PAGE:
Movie Review by Kris Griffiths
Starring: Vinnie Jones, Jason Statham, Danny Dyer, David Kelly, David Hemmings, Sally Phillips
Director: Barry Skolnick
In the past twenty years there have only really been three noteworthy films based on the beautiful game of soccer: the eighties got the ball rolling with ESCAPE TO VICTORY, the nineties chipped in with WHEN SATURDAY COMES, and the… er …’noughties’ kicked off with MIKE BASSETT: ENGLAND MANAGER. These offerings were, in that order: good, diabolical and mediocre. Hot on the heels of MIKE BASSETT comes another British attempt at a footy flick, this time starring none other than ex-soccer hardman Vinnie Jones. A loose remake of THE LONGEST YARD – a 1974 prison/football yarn starring Burt Reynolds – does MEAN MACHINE score spectacularly, hit the post or miss by a mile?
Vincent was never particularly good at his sport – known better for hacking players to pieces and getting sent off rather than any form of footballing skill. It is thus highly ironic that after a few tough-talking gangster bit-parts, his first leading role sees him cast as England captain Danny ‘Mean Machine’ Meehan (Vinnie’s international career encompassed only a couple of appearances for Wales after somehow worming his way into their squad… he quit football shortly afterwards). After deliberately throwing an important match against Germany, Danny hits the booze and ends up in the clink after drunkenly giving a copper a fist sandwich. The inmates greet the disgraced sportsman with a mixture of respect and derision, but feelings soon change when he is forced into coaching a prison football team for a ‘screws versus cons’ exhibition match. Danny’s task, typically, is to somehow transform a useless bunch of criminals into a quality soccer squad that can overcome the semi-professional prison guards.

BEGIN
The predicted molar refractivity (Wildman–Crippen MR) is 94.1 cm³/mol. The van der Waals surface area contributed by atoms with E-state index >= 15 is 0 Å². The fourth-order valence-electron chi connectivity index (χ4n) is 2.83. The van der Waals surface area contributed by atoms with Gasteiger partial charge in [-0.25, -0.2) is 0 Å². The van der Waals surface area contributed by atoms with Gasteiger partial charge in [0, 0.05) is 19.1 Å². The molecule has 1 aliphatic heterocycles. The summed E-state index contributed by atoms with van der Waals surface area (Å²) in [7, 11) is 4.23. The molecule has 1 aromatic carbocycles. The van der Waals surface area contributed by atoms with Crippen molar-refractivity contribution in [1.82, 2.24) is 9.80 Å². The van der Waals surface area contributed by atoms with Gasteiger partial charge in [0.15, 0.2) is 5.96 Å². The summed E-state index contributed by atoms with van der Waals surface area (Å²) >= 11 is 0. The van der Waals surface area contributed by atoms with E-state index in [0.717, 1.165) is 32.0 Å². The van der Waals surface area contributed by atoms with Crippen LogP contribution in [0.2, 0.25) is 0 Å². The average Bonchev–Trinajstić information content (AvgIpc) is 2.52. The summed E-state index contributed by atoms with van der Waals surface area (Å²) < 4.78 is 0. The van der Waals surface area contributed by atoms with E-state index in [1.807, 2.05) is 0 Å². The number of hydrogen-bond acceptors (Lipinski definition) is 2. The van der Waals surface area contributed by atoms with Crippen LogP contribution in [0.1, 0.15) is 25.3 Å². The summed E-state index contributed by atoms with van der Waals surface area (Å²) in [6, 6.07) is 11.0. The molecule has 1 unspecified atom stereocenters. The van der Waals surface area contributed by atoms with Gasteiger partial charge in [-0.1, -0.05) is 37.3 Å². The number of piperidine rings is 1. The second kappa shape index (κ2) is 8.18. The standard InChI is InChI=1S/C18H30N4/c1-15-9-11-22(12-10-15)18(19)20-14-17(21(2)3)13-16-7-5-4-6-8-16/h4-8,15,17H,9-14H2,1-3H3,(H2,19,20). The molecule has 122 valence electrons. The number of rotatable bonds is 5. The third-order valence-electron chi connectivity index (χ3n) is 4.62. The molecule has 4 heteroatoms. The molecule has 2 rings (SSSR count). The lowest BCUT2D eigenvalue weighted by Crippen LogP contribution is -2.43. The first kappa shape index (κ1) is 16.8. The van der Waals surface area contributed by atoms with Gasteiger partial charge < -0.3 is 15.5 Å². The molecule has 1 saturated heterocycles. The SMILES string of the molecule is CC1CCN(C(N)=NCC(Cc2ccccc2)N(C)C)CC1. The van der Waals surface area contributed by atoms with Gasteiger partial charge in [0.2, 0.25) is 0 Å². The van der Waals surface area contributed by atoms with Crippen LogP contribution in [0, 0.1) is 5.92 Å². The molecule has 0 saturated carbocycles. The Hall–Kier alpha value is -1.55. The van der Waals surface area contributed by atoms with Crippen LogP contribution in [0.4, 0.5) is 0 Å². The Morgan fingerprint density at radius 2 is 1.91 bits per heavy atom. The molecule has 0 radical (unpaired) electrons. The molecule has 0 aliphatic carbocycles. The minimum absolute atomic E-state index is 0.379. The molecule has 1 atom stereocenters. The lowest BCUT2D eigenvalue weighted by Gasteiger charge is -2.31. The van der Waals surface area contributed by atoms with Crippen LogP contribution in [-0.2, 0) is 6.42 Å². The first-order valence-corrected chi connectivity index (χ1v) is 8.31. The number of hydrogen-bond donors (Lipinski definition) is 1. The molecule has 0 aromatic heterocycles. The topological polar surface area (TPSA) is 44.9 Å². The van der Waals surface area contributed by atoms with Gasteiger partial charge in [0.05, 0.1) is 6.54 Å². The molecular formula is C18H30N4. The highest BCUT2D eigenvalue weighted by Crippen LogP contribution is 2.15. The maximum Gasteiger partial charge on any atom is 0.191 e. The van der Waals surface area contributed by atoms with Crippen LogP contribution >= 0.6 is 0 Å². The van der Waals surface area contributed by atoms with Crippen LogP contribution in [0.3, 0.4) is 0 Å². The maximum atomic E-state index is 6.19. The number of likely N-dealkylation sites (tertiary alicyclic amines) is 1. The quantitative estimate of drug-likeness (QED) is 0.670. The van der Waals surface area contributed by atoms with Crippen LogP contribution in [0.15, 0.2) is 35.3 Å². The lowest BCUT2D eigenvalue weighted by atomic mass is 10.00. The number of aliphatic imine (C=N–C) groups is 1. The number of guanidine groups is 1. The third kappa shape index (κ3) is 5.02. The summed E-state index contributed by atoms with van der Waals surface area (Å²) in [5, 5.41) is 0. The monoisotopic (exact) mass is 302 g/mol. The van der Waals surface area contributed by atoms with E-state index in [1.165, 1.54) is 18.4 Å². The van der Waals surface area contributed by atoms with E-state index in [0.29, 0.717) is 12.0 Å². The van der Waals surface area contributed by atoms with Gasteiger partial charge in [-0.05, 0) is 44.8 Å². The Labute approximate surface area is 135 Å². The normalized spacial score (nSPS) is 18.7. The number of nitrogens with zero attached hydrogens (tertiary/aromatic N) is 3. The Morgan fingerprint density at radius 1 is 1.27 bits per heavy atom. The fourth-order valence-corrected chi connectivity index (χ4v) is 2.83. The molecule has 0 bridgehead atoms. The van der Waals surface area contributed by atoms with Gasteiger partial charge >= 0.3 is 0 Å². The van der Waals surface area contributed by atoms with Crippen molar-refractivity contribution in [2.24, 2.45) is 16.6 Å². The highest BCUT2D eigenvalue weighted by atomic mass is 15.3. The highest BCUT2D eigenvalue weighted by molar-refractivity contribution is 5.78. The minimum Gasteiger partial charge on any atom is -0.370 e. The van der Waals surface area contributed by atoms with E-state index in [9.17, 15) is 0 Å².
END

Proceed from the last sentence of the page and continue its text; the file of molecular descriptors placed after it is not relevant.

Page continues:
After sitting through several new British comedies this year, I’ve noticed something lacking in most of them: laughs. Produced by Guy Ritchie’s Ska Films, MEAN MACHINE probably has more laughs than the lot of them but only just rises above mediocre due to a solid performance from Vinnie and a solid supporting cast incorporating most of his mates from SNATCH and LOCK, STOCK AND TWO SMOKING BARRELS. The movie is blighted in parts by inappropriately placed scenes of ‘drama’ (Danny is put into solitary confinement after trying to save his mate from a savage racist beating), and elsewhere there is some criminally unoriginal comic dialogue (“This is gonna be an exciting second half”… “You can say that again”… “This is gonna be an exciting second half”). Stuff like this shouldn’t happen in a movie that sets out to be a comedy and nothing else.
Most of the humour is of course milked from the training sequences and the big match itself – it’s impossible not to laugh at some of the stupidly violent antics that take place. Jason Statham churns out an amusing performance as a psychotic homicidal goalkeeper called ‘The Monk’ whilst Vinnie seems right at home attacking the opposition more than the opposition’s goal. I guess it was his professional influence that imbued the match with a realism never seen before in soccer on the big screen.
All in all, this testosterone-fuelled comedy will elicit loud beery cheers from tabloid-reading England fans and provide ninety minutes of inane entertainment for everyone else… nothing more, nothing less. ‘Get ready for injury time!’ – the tagline says it all really.